A sparkling story whose fresh words and deeply imagined, skillfully rendered illustrations give it a feel that is both...

GOOD NIGHT WIND

At the end of winter, the tired winter wind searches for “a place to rest.”

Inspired by a Yiddish story, author Marshall uses fresh language to reimagine this tale of the winter wind, exhausted after working all winter blowing leaves off trees and sculpting snow drifts for children, now looking for a respite. But all the places it tries to settle down—the cozy houses, a tree trunk, a rock—reject it because, of course, it’s the icy winter wind. When it rattles the windows of a remote cabin, frightening a young boy, the boy’s sister demands that the wind stop and tells her brother that “Wind is acting like a tired, angry baby.” The boy replies, with impeccable child logic, “Maybe Wind needs a nap?” The two children guide the wind to a cave, where the wind gratefully hunkers down. While the story is wonderfully inviting in itself, illustrator Doliveux’s images, created using dioramas constructed from cut-paper collage, then lit and photographed, are wondrous. Winter Wind is a swirling mass of paper strips in cool blues and whites with dark, expressive eyes. By contrast, the cozy rooms and houses are rendered in warm colors and steady lines to give viewers a sense of order and warmth. Both white and brown-skinned people are depicted.

A sparkling story whose fresh words and deeply imagined, skillfully rendered illustrations give it a feel that is both contemporary and folkloric. (author’s note) (Picture book. 3-7)

Pub Date: Feb. 26, 2019

ISBN: 978-0-8234-3788-7

Page Count: 32

Publisher: Holiday House

Review Posted Online: Nov. 26, 2018

Kirkus Reviews Issue: Dec. 15, 2018

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Plotless and pointless, the book clearly exists only because its celebrity author wrote it.

YOUR BABY'S FIRST WORD WILL BE DADA

A succession of animal dads do their best to teach their young to say “Dada” in this picture-book vehicle for Fallon.

A grumpy bull says, “DADA!”; his calf moos back. A sad-looking ram insists, “DADA!”; his lamb baas back. A duck, a bee, a dog, a rabbit, a cat, a mouse, a donkey, a pig, a frog, a rooster, and a horse all fail similarly, spread by spread. A final two-spread sequence finds all of the animals arrayed across the pages, dads on the verso and children on the recto. All the text prior to this point has been either iterations of “Dada” or animal sounds in dialogue bubbles; here, narrative text states, “Now everybody get in line, let’s say it together one more time….” Upon the turn of the page, the animal dads gaze round-eyed as their young across the gutter all cry, “DADA!” (except the duckling, who says, “quack”). Ordóñez's illustrations have a bland, digital look, compositions hardly varying with the characters, although the pastel-colored backgrounds change. The punch line fails from a design standpoint, as the sudden, single-bubble chorus of “DADA” appears to be emanating from background features rather than the baby animals’ mouths (only some of which, on close inspection, appear to be open). It also fails to be funny.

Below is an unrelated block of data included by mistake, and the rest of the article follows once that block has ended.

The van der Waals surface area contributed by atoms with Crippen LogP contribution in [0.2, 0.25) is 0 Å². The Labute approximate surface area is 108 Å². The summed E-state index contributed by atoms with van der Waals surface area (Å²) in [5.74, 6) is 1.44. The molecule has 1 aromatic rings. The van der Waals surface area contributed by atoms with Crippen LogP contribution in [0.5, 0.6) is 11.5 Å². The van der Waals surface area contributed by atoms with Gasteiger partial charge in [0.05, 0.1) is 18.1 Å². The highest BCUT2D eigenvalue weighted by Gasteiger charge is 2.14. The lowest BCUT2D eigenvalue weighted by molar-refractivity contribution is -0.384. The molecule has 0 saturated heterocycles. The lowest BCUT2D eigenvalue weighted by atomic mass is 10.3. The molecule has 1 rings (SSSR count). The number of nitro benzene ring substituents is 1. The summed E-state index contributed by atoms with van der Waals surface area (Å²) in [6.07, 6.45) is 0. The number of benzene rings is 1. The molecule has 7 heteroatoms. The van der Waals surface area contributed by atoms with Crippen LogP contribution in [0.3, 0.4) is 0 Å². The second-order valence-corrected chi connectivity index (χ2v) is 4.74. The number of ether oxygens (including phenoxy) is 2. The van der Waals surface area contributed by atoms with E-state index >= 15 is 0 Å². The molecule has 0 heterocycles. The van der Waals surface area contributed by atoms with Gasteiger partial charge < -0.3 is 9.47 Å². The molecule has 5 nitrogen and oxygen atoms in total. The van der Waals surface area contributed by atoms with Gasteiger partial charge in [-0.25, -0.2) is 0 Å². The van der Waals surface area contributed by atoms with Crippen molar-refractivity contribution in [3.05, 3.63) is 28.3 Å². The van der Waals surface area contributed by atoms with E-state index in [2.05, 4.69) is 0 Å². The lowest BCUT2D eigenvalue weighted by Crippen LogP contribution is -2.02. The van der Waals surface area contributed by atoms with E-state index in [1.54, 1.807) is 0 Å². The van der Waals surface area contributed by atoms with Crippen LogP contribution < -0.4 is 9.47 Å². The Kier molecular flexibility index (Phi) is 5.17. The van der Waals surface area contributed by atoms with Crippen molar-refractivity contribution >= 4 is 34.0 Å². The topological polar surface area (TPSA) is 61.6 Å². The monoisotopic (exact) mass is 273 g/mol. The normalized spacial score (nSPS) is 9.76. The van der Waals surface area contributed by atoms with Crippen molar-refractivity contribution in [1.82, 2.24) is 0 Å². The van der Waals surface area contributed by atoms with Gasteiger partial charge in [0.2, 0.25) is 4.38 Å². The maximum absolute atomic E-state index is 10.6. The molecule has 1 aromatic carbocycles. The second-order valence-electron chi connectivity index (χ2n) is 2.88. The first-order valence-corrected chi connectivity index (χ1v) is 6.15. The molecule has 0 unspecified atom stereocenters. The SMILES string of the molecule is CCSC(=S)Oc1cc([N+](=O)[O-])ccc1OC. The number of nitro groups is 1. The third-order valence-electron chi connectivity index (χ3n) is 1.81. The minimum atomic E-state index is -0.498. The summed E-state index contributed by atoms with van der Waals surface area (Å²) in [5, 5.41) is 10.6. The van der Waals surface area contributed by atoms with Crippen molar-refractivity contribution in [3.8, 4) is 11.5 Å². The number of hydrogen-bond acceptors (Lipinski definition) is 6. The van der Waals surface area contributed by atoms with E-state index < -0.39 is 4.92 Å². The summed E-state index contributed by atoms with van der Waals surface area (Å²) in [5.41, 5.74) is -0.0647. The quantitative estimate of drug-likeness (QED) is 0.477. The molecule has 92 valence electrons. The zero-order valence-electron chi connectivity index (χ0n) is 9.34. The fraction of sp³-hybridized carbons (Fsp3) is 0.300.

Plotless and pointless, the book clearly exists only because its celebrity author wrote it. (Picture book. 3-5)

Pub Date: June 9, 2015

ISBN: 978-1-250-00934-0

Page Count: 32

Publisher: Feiwel & Friends

Review Posted Online: April 15, 2015

Kirkus Reviews Issue: May 1, 2015

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A comical, fresh look at crayons and color

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THE DAY THE CRAYONS QUIT

Duncan wants to draw, but instead of crayons, he finds a stack of letters listing the crayons’ demands in this humorous tale.

Red is overworked, laboring even on holidays. Gray is exhausted from coloring expansive spaces (elephants, rhinos and whales). Black wants to be considered a color-in color, and Peach? He’s naked without his wrapper! This anthropomorphized lot amicably requests workplace changes in hand-lettered writing, explaining their work stoppage to a surprised Duncan. Some are tired, others underutilized, while a few want official titles. With a little creativity and a lot of color, Duncan saves the day. Jeffers delivers energetic and playful illustrations, done in pencil, paint and crayon. The drawings are loose and lively, and with few lines, he makes his characters effectively emote. Clever spreads, such as Duncan’s “white cat in the snow” perfectly capture the crayons’ conundrum, and photographic representations of both the letters and coloring pages offer another layer of texture, lending to the tale’s overall believability.

A comical, fresh look at crayons and color . (Picture book. 3-7)

Pub Date: June 27, 2013

ISBN: 978-0-399-25537-3

Page Count: 40

Publisher: Philomel

Review Posted Online: April 15, 2013

Kirkus Reviews Issue: May 1, 2013

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